Asee peer logo

Cross-Departmental Teaming Exercise as a Teaching Tool for Efficient Student Learning and Advancement of Science and Engineering

Download Paper |

Conference

2015 ASEE Annual Conference & Exposition

Location

Seattle, Washington

Publication Date

June 14, 2015

Start Date

June 14, 2015

End Date

June 17, 2015

ISBN

978-0-692-50180-1

ISSN

2153-5965

Conference Session

Civil Engineering Division Poster Session

Tagged Division

Civil Engineering

Page Count

11

Page Numbers

26.426.1 - 26.426.11

DOI

10.18260/p.23765

Permanent URL

https://peer.asee.org/23765

Download Count

215

Request a correction

Paper Authors

biography

James L. Hanson California Polytechnic State University

visit author page

James L. Hanson is a professor in the Civil and Environmental Engineering Department of California Polytechnic State University - San Luis Obispo.

visit author page

biography

Amro El Badawy

visit author page

Dr. Amro El Badawy is the W.M. Keck Foundation Postdoctoral Fellow at the Global Waste Research Institute at Cal Poly.

visit author page

biography

Katherine C. Chen California Polytechnic State University

visit author page

Dr. Katherine C. Chen is Professor and Chair of the Materials Engineering Department at the California Polytechnic (Cal Poly) State University, San Luis Obispo. Her degrees in Materials Science are from Michigan State University and MIT. She teaches a wide variety of different engineering courses and her research interests include diversity in STEM, lifelong learning, and informal education.

visit author page

author page

Nazli Yesiller

Download Paper |

Abstract

Cross-Departmental Teaming Exercise as a Teaching Tool for Efficient Student Learning and Advancement of Science and EngineeringA cross-departmental learning activity was conducted at XYZ University between Civil andEnvironmental Engineering CE 587 (Geoenvironmental Engineering,) and Materials EngineeringME 232 (Materials, Ethics, and Society) students. Both classes separately received a devotedlecture on the environmental implications of nanotechnology.  Then,  the students in CE 587 wereasked to provide guidance and recommendations to six groups of students in ME 232 fordeveloping environmentally friendly methods for the synthesis of silver nanomaterials. Eachstudent group in ME 232 was subsequently required to respond and address two of therecommendations provided by the students in CE 587. A report containing the studentrecommendations, the student responses, and faculty perspective was developed and provided toall participants. The efficacy and the outcomes of the activity were not impacted by thedifference in student levels (graduate students in CE 587 and undergraduate students in ME 232).The different perspectives on synthesis of nanomaterials were highlighted in the project withregard to material performance (ME 232 students) and with regard to fate in the environment(CE587 students). Through this exercise, students were able to understand the connection andsignificance of life cycle of material production (i.e., from product development to potentialrelease to the environment). The assessment of this teaming activity demonstrated that some ofthe suggestions and responses qualified as high level research projects that could contribute tothe healthy growth of nanotechnology. Adopting cross-departmental teaming exercises as a toolin engineering education provides opportunities not only from a pedagogical standpoint but alsoas a potential mechanism for generating research questions that can contribute to theadvancement of science and engineering. In addition to the teaming exercise, assessment wasconducted to evaluate student learning of the environmental aspects of nanotechnology. The pre-and post-lecture assessments were conducted using quizzes and examinations. The assessmentquestions were designed to align with various levels of Blooms’s taxonomy of cognitiveachievement. The results of the assessment indicated that less than 10% of the students correctlyanswered the pre-assessment questions compared to more than 75% of the students for the post-assessment questions. The lecture module, the teaming exercise, and the correspondingassessment activities discussed herein are part of a broad educational project aiming at bringingcontemporary topics into the undergraduate STEM curriculum at XYZ University throughdeveloping and implementing teaching and learning tools in a wide range of disciplines rangingfrom technical (e.g., science and engineering) to non-technical (e.g., liberal arts and business)fields. The challenges associated with this unique teaching methodology and strategies forsuccessful implementation of cross-departmental and graduate/undergraduate teaming exercisesare described in the paper. 1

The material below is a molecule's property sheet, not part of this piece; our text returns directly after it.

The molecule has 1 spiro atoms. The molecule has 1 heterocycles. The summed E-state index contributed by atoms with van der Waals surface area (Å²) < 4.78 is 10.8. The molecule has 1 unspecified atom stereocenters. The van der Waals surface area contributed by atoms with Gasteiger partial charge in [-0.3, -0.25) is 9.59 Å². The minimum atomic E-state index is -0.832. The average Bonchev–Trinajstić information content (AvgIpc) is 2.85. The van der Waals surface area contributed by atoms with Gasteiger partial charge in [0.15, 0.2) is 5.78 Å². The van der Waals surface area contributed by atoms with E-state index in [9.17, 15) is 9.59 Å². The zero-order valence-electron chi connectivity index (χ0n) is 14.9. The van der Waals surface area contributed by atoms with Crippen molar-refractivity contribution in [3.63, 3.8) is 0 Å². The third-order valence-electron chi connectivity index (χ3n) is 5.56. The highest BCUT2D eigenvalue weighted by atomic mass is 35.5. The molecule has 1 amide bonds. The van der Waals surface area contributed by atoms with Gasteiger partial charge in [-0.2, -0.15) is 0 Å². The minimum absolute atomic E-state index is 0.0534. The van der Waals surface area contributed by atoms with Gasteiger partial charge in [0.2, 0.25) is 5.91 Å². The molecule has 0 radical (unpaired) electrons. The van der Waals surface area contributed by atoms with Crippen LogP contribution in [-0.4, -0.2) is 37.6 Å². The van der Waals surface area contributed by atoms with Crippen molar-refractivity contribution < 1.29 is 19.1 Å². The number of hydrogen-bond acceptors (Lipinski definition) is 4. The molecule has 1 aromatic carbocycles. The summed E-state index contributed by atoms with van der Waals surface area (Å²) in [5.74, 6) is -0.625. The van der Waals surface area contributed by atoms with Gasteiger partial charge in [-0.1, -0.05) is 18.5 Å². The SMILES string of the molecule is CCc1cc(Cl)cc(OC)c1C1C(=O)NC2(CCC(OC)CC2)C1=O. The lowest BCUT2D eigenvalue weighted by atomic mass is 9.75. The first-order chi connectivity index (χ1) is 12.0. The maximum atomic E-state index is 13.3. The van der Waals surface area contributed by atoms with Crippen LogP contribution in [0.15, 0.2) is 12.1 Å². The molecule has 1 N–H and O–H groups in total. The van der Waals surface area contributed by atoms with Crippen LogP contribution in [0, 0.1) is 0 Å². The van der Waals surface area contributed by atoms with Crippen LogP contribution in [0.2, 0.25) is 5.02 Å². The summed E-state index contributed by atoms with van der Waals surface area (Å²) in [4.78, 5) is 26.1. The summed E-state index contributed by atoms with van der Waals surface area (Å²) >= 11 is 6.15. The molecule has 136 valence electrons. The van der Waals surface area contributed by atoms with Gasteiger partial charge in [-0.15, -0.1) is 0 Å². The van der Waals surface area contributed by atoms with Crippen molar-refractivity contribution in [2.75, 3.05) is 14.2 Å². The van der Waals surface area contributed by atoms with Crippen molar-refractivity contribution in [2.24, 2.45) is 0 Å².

Hanson, J. L., & El Badawy, A., & Chen, K. C., & Yesiller, N. (2015, June), Cross-Departmental Teaming Exercise as a Teaching Tool for Efficient Student Learning and Advancement of Science and Engineering Paper presented at 2015 ASEE Annual Conference & Exposition, Seattle, Washington. 10.18260/p.23765

ASEE holds the copyright on this document. It may be read by the public free of charge. Authors may archive their work on personal websites or in institutional repositories with the following citation: © 2015 American Society for Engineering Education. Other scholars may excerpt or quote from these materials with the same citation. When excerpting or quoting from Conference Proceedings, authors should, in addition to noting the ASEE copyright, list all the original authors and their institutions and name the host city of the conference. - Last updated April 1, 2015